First, I would like to thank Vicious1 for sharing his awesome build with us, the design is very nice and so far it seems to work pretty well.
I’ve started the construction of my MPCNC about one month ago and it is now almost finished and functional. Currently, it is able to do 3D printing and CNC cutting, I plan to add the laser and maybe other stuffs later.
The size is about one square meter, and I should be able to print or mill objects about 70-80 cm height with a few modifications if I ever need it one day.
I intend to use this MPCNC as a 3D printer for big projects, who necessitate to print oversized parts. So, I’ve chosen to use quite a big nozzle for it, with 1.2mm diameter, to be able to print at reasonable speeds.
For now, when I use this machine as a CNC router, I mill objects with a simple dremel tool, but I plan to go for a big 1.5KW brushless motor soon, to be able to mill faster and, hopefully to be able to attack aluminum.
I’ve printed all the parts on my Delta printer, they came out pretty good, thanks to all these drawings being optimized for 3D printing. The only issue I had was that they somehow came out a little too big, so the bearing were too loose on the tubes, I could not get contact of all the bearings at the same time. I’ve slightly bend the parts using a hot air gun to compensate for this play and now everything seems fine.
The printer features endstops on all axis, as well as a custom made automated bed leveling probe, which works using an infrared sensor: basically, the print head crashes into the bed. The head being mounted on a pivot, it will move across the beam of the infrared light, telling the arduino that the head has touched the bed. So no need for any offset, the Arduino knows exactly where the printer is. I’m pretty happy with this system so far, it works really well.
All the steppers motors are wired using RJ45 cables, which I find quite convenient tu use for this application.
The tubes are totally overkill, these are some incredibly tough carbon steel precision tubes: impossible to bend, to drill or even to scratch. I had to use standard tubing for the Z axis since I fas totally unable to drill holes in the tough tubes, even with my drill press and my best drill bits.
I’ve design the table myself, and I think it has some pretty interesting features:
-The bed is adjustable in height for about 40 cm. This allow me either to print tall objects, or to mill big objects. Let’s say you have a little coffee table and you would like to engrave the table top, just low the bed, put your table on it and you can engrave it!
-The MPCNC istelf is adjustable in height for a bit more than 25 cm, which can help in case or any special object too big to fit. I will use this feature only if I have no other choice, since the Higher the CNC is relatively to the table structure, the less rigid it will be.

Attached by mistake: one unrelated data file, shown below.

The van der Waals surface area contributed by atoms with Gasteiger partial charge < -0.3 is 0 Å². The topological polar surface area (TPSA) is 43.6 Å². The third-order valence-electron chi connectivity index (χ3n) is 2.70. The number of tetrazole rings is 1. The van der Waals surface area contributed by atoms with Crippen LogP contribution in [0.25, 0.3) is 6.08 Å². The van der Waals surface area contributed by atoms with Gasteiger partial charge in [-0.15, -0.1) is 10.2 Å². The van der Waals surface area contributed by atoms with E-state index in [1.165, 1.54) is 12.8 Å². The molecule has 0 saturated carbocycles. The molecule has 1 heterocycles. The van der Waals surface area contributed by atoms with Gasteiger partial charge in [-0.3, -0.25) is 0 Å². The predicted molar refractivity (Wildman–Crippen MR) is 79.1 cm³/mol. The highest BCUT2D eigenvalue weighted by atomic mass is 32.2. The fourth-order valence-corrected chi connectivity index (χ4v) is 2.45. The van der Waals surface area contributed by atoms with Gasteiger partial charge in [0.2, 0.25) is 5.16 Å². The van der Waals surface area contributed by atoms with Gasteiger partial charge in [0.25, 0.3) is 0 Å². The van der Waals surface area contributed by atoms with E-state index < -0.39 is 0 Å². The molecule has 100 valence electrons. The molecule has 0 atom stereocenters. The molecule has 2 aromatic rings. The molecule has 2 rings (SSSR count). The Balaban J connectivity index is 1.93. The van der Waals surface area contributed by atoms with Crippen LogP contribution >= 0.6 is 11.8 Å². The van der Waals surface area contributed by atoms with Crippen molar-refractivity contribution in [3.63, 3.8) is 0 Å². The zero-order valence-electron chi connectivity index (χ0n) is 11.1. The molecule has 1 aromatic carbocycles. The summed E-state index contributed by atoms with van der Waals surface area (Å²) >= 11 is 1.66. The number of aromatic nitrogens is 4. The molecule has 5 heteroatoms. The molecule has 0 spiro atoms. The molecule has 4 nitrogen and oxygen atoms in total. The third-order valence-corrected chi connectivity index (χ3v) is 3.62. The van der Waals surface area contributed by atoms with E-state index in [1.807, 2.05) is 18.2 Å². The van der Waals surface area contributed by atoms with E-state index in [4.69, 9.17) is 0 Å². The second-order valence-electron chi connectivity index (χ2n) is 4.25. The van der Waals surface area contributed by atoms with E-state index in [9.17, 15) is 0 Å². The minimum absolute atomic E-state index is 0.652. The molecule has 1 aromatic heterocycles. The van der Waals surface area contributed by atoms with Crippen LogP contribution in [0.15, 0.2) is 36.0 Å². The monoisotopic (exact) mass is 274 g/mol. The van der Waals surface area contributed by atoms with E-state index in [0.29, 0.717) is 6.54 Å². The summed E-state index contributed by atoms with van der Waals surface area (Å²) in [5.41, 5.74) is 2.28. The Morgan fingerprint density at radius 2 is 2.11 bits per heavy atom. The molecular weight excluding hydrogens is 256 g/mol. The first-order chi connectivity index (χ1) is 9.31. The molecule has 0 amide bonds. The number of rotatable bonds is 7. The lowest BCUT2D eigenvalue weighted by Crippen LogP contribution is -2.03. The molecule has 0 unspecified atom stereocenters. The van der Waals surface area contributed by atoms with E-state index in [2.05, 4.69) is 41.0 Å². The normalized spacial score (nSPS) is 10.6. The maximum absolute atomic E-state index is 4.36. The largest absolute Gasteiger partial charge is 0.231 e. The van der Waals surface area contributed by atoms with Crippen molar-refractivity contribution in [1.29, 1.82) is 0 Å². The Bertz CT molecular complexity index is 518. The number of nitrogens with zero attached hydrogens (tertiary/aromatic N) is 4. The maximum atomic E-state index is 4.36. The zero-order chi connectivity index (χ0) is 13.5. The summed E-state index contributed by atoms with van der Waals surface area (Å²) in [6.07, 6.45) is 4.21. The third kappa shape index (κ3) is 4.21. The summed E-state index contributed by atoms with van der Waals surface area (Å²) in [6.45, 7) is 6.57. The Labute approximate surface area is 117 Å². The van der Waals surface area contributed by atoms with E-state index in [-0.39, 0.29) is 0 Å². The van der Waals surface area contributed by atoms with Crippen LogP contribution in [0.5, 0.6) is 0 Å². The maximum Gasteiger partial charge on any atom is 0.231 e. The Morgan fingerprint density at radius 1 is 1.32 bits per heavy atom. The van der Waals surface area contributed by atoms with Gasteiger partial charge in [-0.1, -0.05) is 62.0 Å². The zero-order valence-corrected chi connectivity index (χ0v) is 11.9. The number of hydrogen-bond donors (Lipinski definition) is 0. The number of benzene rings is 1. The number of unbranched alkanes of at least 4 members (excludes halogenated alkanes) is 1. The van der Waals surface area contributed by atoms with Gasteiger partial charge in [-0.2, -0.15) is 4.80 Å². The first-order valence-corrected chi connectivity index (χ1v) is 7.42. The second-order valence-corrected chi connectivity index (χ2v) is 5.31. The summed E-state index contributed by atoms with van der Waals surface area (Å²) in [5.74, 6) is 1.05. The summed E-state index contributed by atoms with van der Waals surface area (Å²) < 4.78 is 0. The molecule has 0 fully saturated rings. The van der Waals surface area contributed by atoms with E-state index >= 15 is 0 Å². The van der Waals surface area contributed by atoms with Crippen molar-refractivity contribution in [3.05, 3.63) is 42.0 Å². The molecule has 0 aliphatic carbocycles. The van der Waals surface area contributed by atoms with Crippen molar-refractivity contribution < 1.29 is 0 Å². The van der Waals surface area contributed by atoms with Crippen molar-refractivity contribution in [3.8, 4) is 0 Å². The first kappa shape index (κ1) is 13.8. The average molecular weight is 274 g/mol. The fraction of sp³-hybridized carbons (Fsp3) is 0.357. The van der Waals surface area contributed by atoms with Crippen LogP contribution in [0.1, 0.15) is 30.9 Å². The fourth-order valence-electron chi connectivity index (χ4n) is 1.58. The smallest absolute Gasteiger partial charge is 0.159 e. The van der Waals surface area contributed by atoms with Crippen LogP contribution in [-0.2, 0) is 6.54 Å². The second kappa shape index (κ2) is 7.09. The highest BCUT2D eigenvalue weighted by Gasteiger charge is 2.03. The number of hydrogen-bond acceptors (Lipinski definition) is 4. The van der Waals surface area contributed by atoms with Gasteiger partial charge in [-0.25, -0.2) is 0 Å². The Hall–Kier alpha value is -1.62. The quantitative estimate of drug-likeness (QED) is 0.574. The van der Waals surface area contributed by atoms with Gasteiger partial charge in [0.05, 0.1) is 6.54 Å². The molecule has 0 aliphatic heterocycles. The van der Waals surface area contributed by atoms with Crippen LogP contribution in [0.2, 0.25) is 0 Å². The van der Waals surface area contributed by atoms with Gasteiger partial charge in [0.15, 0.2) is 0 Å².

-The structure will be super strong. I did not glue it or install the reinforcements parts yet, but it will be sturdy as hell once finished due to the 90x90mm wood posts I’ve used for its construction
-I plan to add a downdraft system to secure the workpieces in place. It should be easy with this type of design
The only downside so far is that it is had to build this very precisely So you get everything square. Unless maybe if you have some good tools for woorworking, which I don’t really have. I have quite a bit of work yet to do to make everything square.
Anyway, I could speak about it for hours, but maybe it’s time for some pictures now!
All the 3D printed parts… took a while to get there:
The central carriage
I had too much play in the central section, So I chose to put heat shrink on the tubes. I’ll see how long it will last
The bed autoleveling support
If the little screw gets in the path of the IR beam, it opens the circuit
First print test: not great but not too bad given the test conditions
Another calibration test. It’s incredibly fast with a 1.2mm nozzle, less than one hour to print this… It would take at least 3 with the delta, which is not exactly a slow printer!
Time to design the table
The bed can be moved up or down
The MPCNC can be moved too
Time for woodworking now
I’ve used the mortise and tenon technique, for maximum rigidity
Installing the MPCNC on it
Some enclosures to protect the electronics
Testing it as a CNC
I’ve got very decent results, aside from one mistake I made (I didn’t tighten the dremel bit enough, so it got loose at some point)
A new 3D printer head that I will try soon. With that much cooling it should work great!
Now the next steps are:
-Glue the structure together
-Apply a nice finishing
-Put it on wheels
-Install a “real” router motor (if compatible with my bank account, a big brushless)
-Calibrate the printer and CNC correctly
-Try the laser capabilities
-lots of other long term improvements…
Hope you enjoyed this presentation, see you !